Emotional Development In Psychology is very the important question of how emotions originate. Do a child’s emotions develop as he grows up, or does he learn them? Here again the old maturation or training question arises.
K . M . B. Bridges showed how emotional reactions develop from ample excitement in a newborn baby to a dozen or more distinct reactions in the 2-year-old, including fear, disgust, anger, jealousy, delight, and affection.
William E. Blatz and a colleague noted the ages at which new behavior appears during emotional states. U p to 4 months the baby cries, struggles, gives a start. Between 4 and 8 months he resists, holds out his arms and throws things. Later he stiffens and clings. Between 1 and 2 years of age he runs away, hides his face, says no, and slumps.
An interesting case supporting maturation is described by Florence Goodenough. A 10-year-old girl, deaf and blind from infancy, was found to express fear, anger, disgust, and delight like normal children. As this child could not have learned from seeing or hearing others, Good enough believes the case argues strongly for maturation.
To show how learning affects emotional reactions J ohn B. W a t so n gave a white rat to a year-old child having no fear of small animals. As the child reached for it, a loud noise was made behind his head. He drew back, startled. This was repeated several times. After conditioning, the child cried at seeing the rat alone. The acquired fear spread to similar objects, like a rabbit, dog, and fur coat. In accounting for fears and other emotional reactions, Watson thereafter stressed experience, especially in childhood.
A few years after Watson’s experiment, M a r y C over J o n es showed that fears can be eliminated by conditioning. While a child who feared rabbits was eating, she brought a caged rabbit into the room and kept it some distance away. During subsequent meals the rabbit was brought closer and closer until the youngster ventured to touch it, eventually to fondle it. The procedure was very gradual. A too hasty approach might have brought back all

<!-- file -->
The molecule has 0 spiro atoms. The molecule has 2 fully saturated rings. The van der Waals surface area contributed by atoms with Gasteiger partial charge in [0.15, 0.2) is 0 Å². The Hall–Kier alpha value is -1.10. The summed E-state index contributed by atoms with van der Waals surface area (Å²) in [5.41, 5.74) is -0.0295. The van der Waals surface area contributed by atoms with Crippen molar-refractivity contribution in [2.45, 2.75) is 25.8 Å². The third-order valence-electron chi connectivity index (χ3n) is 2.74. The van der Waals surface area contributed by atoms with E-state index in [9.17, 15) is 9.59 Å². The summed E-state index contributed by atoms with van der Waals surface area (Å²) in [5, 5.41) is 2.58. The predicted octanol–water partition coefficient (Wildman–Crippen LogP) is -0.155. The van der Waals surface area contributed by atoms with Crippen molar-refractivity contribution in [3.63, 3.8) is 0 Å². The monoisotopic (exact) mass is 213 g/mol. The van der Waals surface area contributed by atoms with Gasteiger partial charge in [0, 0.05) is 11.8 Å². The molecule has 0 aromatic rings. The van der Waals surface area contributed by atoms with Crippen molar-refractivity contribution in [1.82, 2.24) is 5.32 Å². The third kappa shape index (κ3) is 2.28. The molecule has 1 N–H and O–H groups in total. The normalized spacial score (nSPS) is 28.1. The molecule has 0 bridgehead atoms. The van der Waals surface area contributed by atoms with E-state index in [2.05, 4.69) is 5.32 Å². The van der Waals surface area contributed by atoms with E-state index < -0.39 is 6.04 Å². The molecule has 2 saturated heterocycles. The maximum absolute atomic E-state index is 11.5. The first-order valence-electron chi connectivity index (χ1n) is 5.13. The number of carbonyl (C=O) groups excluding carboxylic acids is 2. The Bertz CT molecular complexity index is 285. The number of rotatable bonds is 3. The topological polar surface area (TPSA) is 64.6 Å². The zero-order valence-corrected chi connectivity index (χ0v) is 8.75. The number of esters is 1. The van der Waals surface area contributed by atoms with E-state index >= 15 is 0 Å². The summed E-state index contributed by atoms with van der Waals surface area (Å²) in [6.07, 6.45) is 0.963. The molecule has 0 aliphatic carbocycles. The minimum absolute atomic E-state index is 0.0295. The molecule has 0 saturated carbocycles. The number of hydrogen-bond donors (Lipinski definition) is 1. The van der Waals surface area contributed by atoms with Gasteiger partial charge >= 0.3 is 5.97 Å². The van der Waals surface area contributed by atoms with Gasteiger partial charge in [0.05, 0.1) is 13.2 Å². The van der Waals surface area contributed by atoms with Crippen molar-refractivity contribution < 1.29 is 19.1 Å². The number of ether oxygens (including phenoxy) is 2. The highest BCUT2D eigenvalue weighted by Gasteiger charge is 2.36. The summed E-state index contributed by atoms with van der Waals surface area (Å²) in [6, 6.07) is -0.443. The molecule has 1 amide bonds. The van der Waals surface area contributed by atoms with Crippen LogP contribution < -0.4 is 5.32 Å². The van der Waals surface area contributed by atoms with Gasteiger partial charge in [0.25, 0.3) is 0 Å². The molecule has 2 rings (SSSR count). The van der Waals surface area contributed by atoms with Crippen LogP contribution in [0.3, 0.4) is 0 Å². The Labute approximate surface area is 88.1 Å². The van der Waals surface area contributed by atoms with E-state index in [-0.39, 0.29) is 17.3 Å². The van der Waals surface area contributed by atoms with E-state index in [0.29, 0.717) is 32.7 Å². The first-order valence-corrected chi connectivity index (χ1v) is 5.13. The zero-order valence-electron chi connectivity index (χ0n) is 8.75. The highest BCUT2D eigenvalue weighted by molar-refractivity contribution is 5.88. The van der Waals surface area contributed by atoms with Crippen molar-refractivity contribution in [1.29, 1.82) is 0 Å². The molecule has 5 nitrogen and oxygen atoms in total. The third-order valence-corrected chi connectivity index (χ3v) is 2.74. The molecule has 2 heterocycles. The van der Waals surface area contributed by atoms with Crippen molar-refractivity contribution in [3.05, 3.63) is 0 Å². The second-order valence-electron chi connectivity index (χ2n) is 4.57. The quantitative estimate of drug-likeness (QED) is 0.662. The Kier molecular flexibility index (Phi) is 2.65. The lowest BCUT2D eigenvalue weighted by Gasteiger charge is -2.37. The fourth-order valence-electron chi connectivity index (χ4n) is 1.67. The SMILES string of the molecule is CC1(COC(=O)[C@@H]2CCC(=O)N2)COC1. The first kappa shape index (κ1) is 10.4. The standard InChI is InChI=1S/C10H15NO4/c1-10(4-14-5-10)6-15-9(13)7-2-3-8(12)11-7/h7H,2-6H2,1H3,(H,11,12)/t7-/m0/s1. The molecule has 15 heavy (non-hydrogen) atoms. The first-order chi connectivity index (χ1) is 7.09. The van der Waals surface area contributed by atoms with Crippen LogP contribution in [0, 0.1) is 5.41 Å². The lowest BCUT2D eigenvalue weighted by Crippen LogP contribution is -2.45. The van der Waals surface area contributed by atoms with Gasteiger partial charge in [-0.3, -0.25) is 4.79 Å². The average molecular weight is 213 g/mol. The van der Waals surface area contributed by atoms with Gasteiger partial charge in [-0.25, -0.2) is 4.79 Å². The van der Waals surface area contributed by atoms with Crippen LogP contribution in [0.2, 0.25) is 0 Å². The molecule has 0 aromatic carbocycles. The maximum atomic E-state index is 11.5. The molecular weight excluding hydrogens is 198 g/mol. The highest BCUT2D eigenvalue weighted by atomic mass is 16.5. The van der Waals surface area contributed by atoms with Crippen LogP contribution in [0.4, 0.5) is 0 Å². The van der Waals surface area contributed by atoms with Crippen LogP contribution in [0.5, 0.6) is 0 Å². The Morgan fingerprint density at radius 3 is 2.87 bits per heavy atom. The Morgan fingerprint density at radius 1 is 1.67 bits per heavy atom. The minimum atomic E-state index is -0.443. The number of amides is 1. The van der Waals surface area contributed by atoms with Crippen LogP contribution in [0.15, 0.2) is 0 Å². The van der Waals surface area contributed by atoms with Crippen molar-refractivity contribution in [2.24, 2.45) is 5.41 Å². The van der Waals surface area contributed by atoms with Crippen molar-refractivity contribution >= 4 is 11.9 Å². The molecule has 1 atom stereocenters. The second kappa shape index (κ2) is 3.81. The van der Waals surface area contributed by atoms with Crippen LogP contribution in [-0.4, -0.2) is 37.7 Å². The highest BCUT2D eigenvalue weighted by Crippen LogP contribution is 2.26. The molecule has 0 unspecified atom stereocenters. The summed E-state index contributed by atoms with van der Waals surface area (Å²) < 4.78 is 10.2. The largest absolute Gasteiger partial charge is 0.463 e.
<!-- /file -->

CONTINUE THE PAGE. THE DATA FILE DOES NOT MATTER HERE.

the old fear, indeed might have transferred it to the food instead of removing it from the rabbit.
Dr. Jones found that most methods recommended to eliminate fears do not work. Fears, she learned, do not “ die out” with time, nor can they be argued away. Becoming familiar with a feared object by constant exposure to it may reduce fear, but even this seldom entirely removes the fear. Repressing fear because other children ridicule it only intensifies emotional reaction, she discovered.
A method called “ social imitation,” in which a child having a fear is placed with others not having the fear, sometimes is successful. Their reassurance helps him overcome his fright. Social imitation and reconditioning, mainly the latter, are the most effective ways of eliminating fear.How we express our emotions, as well as what arouses them, depends a good deal on our training and experience. OttoK lineb e r g presents interesting anthropological evidence of this. The Chinese are “ poker faced” largely because they are taught restraint. Chinese boys and girls learn not to laugh boisterously or show their anger. Yet in different environments with different
culture patterns, like Hawaii, Chinese persons express their emotions more like westerners.
Emotional Development In Psychology And Emotional Development In Early Childhood
Many emotional expressions differ the world over. In some societies the kiss as a sign of affection is unknown; instead, two persons may rub noses, touch the nose to the other’s cheek, or touch the other’s nose with the index finger. Weeping often is part of tribal ceremonies, yet once the ceremony ends, laughter and gaiety follow quite naturally. Certain peoples vent their anger in queer traditional ways; they break up their possessions
or set fire to their own houses. Laughter, however, seems the universal expression of high spirits. Kline berg concludes that emotional expression, like language, must be at least partially learned.